Supercavitation is the use of cavitation effects to create a bubble of gas inside a liquid large enough to encompass an object travelling through the liquid, greatly reducing the skin friction drag on the object and enabling achievement of very high speeds. Current applications are mainly limited to projectiles or very fast torpedoes, and some propellers, but in principle the technique could be extended to include entire vehicles.

In water, cavitation occurs when water pressure is lowered below the water's vapour pressure, forming bubbles of vapour. That can happen when water is accelerated to high speeds as when turning a sharp corner around a moving piece of metal such as a ship's propeller or a pump's impeller. The greater the water depth (or pressure for a water pipe) at which the fluid acceleration occurs, the lesser the tendency for cavitation because of the greater difference between local pressure and vapour pressure. (The non-dimensional cavitation number is a measure of the tendency for vapour pressure bubbles to form in a liquid, calculated as the difference between local pressure and vapour pressure, divided by dynamic pressure.) Once the flow slows down again, the water vapour will generally be reabsorbed into the liquid water. That can be a problem for ship propellers if cavitation bubbles implode on the surface of the propeller, each applying a small impulse that is concentrated in both location and time, causing damage.

A common occurrence of water vapour bubbles is observed in a pan of boiling water. In that case the water pressure is not reduced, but rather, the vapour pressure of the water is increased by means of heating. If the heat source is sufficient, the bubbles will detach from the bottom of the pan and rise to the surface as steam. Otherwise if the pan is removed from the heat the bubbles will be reabsorbed into the water as it cools, possibly causing pitting or spalling on the bottom of the pan as the bubbles implode.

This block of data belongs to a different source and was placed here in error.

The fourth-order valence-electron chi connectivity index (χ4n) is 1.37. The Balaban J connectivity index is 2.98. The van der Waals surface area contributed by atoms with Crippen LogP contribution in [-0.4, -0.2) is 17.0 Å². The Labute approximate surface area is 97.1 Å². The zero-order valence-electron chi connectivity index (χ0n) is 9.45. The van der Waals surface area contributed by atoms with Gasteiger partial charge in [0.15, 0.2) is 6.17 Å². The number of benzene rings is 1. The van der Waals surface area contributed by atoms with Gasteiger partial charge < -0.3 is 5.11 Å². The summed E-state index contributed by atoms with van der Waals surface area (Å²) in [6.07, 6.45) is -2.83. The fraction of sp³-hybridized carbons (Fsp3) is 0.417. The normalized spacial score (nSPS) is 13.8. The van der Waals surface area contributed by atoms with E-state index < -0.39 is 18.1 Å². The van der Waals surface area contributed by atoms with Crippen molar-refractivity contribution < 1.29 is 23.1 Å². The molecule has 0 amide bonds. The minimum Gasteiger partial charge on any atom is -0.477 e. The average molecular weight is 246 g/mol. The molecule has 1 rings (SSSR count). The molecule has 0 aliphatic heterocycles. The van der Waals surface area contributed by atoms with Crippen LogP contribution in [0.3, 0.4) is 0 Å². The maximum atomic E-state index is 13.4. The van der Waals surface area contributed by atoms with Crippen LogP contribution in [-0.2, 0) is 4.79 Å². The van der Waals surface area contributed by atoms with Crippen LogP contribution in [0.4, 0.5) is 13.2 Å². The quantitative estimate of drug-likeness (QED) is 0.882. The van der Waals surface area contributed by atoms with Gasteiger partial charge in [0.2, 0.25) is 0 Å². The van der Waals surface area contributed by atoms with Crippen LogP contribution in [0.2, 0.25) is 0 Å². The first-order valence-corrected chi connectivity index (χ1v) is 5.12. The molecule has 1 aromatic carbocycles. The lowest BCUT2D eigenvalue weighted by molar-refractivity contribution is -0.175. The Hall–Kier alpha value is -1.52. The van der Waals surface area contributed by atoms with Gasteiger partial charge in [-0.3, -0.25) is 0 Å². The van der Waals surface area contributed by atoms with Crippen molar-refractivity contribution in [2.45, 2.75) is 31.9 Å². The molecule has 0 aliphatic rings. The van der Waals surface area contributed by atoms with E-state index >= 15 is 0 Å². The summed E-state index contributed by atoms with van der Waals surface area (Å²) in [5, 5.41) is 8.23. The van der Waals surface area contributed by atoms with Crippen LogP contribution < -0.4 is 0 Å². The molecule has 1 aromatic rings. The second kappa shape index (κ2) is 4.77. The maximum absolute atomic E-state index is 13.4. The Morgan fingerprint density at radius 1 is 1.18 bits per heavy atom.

A supercavitating object is a high speed submerged object that is designed to initiate a cavitation bubble at the nose which (either naturally or augmented with internally generated gas) extends past the aft end of the object, substantially reducing the skin friction drag that would be present if the sides of the object were in contact with the liquid in which the object is submerged. A key feature of the supercavitating object is the nose, which may be shaped as a flat disk or cone, and may be articulated, but which likely has a sharp edge around the perimeter behind which the cavitation bubble forms. The shape of the object aft of the nose will generally be slender in order to stay within the limited diameter of the cavitation bubble. If the bubble is of insufficient length to encompass the object, especially at slower speeds, the bubble can be enlarged and extended by injection of high pressure gas near the object's nose.

The great speed required for supercavitation to work can be achieved temporarily by a projectile fired under water or by an airborne projectile impacting the water. Rocket propulsion can be used for sustained operation, with the possibility of tapping high pressure gas to route to the object's nose in order to enhance the cavitation bubble. An example of rocket propulsion is the Russian VA-111 Shkval supercavitating torpedo. In principle, maneuvering may be achieved by various means such as drag fins that project through the bubble into the surrounding liquid, by tilting the nose of the object, by injecting gas asymmetrically near the nose in order to distort the geometry of the cavity, by vectoring rocket thrust through gimbaling for a single nozzle, or by differential thrust for multiple nozzles.

Figure showing different types of cavitators, consisting standard geometries as cone-shaped cavitator, gear-shaped cavitator and flat disk cavitator, and more advanced cavitators as piston moving cavitator, telescopic cavitator and propeller cavitator. Stepped caviator or cavitator steps may have the lowest degree of Logvinovich effect. Further figures showing different methods to provoke or extend the supercavitation, as using leidenfrost effect, ventilated cavitator rather than unventilated cavitator, preferably an active gas supplier where the active part comes in addition to the ventilation effect.


Resonance-Free SWATH (RFS), 230 meter long supercavitating containership with wave height tolerance of 9 meter, intended by several Japanese professors and universities to operate over the Pacific.